ExxonMobil Corp. (NYSE:XOM) is eyeing Canada’s natural gas reserves. The oil company has filed a request with the Canadian government to export liquified natural gas from areas along Canada’s Pacific coast.
Exxon filed the request with Canada’s Natural Energy Board on Wednesday. If approved, the project could liquify up to 4 billion cubic feet of natural gas each year, with shipments beginning as early as 2021.
Exxon and its Canadian affiliate Imperial Oil Resources Ltd. have previously filed an expression of interest with the government of Canadian province British Columbia to develop a liquified natural gas site in the province. Areas under consideration include Kitimat and Prince Rupert.
Canada contains large natural gas reserves that energy companies in the U.S. and Canada have been eager to take advantage of for exportation. Canada has already received five proposals to drill for natural gas in the country, while the U.S. Department of Energy is reviewing 19 requests for projects that will ship natural gas to countries that don’t have free trade agreements with the U.S., including energy-hungry Asian countries like Japan and China.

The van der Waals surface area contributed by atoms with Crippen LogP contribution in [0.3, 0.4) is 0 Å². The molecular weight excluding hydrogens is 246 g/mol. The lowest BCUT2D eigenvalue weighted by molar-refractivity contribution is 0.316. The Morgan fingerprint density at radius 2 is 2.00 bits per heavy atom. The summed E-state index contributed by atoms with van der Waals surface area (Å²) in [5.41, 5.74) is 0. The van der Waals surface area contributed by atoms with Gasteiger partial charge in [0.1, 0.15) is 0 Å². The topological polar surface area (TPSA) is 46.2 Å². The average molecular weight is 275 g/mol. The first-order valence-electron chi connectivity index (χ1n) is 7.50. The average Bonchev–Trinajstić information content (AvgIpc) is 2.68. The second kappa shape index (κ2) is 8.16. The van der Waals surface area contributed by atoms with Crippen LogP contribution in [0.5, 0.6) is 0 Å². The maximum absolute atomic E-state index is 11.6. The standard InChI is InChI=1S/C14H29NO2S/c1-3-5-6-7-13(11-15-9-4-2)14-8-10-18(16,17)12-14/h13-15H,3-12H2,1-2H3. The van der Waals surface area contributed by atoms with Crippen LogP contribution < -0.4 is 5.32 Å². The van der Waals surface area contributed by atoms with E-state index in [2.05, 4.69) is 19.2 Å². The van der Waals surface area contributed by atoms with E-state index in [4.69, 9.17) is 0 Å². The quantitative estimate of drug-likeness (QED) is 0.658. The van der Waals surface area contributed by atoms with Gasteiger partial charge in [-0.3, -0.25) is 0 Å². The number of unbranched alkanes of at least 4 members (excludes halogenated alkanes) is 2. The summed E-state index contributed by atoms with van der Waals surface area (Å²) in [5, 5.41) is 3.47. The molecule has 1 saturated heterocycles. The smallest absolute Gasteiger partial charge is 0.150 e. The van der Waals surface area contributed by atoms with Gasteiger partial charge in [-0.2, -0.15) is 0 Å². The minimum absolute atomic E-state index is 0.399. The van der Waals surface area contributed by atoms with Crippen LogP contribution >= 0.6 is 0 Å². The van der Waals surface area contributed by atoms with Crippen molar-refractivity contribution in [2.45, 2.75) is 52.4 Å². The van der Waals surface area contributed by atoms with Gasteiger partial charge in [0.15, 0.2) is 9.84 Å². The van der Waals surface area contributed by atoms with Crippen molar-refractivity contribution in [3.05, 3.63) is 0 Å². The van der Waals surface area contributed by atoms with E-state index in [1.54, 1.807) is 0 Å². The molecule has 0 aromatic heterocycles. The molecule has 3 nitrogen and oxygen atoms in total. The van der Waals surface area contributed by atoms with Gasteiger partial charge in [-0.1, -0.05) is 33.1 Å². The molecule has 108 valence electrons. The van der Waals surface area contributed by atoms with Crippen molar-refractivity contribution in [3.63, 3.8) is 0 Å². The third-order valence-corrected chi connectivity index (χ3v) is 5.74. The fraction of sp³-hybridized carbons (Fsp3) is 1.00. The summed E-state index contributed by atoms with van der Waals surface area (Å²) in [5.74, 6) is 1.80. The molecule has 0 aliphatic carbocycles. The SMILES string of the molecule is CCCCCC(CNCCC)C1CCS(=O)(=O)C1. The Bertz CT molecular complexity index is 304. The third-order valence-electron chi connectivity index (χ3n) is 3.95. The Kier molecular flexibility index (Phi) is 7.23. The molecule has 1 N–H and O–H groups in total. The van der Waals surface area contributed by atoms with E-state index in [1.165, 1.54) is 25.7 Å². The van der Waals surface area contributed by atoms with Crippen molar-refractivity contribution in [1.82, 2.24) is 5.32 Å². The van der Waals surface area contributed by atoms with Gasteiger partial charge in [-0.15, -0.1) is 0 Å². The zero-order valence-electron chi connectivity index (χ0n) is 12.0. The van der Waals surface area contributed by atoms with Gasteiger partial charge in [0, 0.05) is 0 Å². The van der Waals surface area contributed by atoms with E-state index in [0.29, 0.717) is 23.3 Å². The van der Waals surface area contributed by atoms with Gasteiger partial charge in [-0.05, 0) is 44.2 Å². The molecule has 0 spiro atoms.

The U.S. Department of Energy commissioned a study on natural gas exports, which concluded that exporting natural gas would be economically beneficial to the U.S. But it could be slow to get approval for the projects if the government decides it’s necessary to review the cumulative impact of each project separately.
As the world’s energy sources are depleted, energy companies have become increasingly desperate in their search for oil and natural gas reserves. Oil companies have to spend more money than ever for every drop of gasoline they produce as they are forced to turn to drilling in remote, inhospitable locations. Exxon has also recently announced projects to drill off the Alaskan coast and inside the Arctic Circle in Russia.
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